From Bureau Veritas Group:
A bill intended to modernize the Toxics Substances Control Act (TSCA) of 1976 has been introduced in Congress. The proposed bill, known as the Safe Chemicals Act of 2011, is based on TSCA reform legislation proposed last year with some key differences. These differences are a direct result of feedback from chemical industry leaders, public officials, scientists, doctors, academics and non-profit organizations.
Several of the major reforms to current TSCA Law included in the 2011 Bill include:
Safety Standard Determination
-Redefines the factors that are considered when determining safety. Both new and existing chemicals would be subject to safety determination unless designated by EPA to be intrinsically safe. Places the burden of proving safety on companies. States that safety determinations are not subject to judicial review. If a new or existing chemical is determined to be unsafe, regulatory action, including restriction or banning a chemical, can be taken.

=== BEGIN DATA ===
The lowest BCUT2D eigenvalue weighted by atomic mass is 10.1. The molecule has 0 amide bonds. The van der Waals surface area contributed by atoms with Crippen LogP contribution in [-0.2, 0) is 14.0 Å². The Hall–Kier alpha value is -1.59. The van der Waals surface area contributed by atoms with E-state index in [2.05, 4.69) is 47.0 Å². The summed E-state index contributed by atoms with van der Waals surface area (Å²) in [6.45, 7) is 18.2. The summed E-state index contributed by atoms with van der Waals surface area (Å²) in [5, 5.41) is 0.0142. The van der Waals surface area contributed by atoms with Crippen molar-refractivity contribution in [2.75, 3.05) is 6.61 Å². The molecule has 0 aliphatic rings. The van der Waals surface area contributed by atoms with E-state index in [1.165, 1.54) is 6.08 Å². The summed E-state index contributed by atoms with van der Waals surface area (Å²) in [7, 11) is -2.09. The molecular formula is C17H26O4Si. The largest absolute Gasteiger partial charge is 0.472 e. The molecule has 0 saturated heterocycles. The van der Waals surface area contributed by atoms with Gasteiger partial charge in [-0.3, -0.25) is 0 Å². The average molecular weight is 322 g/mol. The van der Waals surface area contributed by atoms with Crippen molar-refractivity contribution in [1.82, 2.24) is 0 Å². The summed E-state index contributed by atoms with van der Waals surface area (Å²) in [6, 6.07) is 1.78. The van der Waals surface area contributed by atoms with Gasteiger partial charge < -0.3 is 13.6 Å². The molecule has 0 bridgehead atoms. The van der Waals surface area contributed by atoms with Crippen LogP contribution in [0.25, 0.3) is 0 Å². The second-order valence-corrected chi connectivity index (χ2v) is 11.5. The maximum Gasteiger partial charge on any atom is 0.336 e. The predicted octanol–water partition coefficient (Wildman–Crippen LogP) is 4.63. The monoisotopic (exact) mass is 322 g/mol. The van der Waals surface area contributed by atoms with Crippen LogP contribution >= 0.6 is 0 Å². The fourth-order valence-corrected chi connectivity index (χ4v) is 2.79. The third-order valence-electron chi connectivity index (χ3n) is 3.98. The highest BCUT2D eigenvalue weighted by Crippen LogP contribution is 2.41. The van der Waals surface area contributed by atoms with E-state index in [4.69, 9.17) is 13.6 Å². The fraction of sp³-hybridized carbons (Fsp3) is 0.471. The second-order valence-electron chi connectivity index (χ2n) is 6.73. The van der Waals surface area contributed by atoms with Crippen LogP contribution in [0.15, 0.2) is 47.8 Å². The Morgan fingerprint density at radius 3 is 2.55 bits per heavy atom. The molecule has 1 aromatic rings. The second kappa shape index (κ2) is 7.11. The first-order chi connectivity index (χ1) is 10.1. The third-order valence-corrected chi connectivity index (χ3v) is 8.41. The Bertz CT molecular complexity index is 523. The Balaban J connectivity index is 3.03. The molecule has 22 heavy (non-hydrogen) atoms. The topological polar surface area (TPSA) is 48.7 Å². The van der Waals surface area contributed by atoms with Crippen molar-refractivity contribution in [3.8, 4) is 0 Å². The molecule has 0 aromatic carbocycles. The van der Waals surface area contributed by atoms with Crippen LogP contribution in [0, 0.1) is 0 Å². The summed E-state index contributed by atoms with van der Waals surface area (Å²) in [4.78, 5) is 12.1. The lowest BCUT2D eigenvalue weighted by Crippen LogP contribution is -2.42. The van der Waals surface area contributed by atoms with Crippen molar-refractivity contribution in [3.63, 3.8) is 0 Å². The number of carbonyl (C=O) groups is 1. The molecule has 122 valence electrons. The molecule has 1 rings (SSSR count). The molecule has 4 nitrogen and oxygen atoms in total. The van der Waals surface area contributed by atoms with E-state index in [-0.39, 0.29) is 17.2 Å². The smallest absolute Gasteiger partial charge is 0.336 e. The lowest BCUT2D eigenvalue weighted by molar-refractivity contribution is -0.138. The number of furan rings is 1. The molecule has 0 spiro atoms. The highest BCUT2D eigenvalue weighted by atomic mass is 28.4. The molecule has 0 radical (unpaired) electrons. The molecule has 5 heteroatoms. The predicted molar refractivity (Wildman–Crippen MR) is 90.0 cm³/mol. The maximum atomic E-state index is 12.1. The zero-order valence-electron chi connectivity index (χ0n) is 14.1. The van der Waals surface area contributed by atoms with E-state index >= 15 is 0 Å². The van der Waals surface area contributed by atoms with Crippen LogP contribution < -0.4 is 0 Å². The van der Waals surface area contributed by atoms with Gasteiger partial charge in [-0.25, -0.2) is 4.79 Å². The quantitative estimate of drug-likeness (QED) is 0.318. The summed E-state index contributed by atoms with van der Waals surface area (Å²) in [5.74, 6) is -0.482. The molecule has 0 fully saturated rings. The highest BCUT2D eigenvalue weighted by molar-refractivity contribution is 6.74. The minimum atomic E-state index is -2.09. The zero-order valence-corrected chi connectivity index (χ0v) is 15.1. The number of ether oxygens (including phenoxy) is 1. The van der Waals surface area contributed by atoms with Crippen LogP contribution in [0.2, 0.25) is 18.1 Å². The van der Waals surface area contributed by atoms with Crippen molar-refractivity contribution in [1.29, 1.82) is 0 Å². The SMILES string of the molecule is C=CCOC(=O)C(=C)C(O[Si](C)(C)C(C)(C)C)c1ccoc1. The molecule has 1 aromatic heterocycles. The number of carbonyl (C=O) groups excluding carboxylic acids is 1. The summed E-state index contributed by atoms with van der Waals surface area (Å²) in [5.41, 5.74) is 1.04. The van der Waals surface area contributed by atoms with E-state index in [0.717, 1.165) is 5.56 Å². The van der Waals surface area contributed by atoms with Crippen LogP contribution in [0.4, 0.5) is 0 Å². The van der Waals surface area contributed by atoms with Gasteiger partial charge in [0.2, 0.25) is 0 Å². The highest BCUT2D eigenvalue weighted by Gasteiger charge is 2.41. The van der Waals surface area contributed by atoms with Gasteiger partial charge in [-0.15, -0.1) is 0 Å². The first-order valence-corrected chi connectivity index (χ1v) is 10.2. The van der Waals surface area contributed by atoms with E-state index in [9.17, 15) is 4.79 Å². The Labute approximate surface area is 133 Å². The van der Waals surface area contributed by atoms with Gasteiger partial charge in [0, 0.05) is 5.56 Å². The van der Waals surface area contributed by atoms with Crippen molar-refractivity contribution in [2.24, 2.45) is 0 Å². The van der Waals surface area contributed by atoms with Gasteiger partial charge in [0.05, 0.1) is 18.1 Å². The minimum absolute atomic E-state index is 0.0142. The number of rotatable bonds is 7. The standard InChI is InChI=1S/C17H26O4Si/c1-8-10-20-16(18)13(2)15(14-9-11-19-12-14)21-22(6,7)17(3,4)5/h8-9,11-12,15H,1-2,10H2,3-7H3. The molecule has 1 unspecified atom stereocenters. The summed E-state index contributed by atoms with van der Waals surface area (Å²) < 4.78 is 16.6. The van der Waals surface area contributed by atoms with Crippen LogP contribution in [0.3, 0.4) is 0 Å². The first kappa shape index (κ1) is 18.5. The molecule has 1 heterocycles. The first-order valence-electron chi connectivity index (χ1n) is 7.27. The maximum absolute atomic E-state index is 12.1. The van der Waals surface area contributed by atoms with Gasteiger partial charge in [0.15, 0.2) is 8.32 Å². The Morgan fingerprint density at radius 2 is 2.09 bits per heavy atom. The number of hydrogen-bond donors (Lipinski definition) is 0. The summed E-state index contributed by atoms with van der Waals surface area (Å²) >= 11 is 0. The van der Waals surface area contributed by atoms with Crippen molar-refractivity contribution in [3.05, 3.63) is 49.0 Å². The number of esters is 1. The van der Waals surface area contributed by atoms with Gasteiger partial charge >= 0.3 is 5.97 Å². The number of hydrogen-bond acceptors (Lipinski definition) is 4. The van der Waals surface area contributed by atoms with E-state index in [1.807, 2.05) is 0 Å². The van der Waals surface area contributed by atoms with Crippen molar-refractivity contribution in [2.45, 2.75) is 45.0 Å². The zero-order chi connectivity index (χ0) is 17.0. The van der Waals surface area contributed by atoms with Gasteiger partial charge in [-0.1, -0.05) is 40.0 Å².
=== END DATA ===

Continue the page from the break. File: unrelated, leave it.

Disclosure of Information
-Narrows the conditions under which information can be claimed as confidential. Claims approved by EPA would expire after no more than five years.
For a full list of the Major Reforms to Current TSCA Law and the Key Differences Between 2011 and 2010 Proposed TSCA Reform Bills see the above link.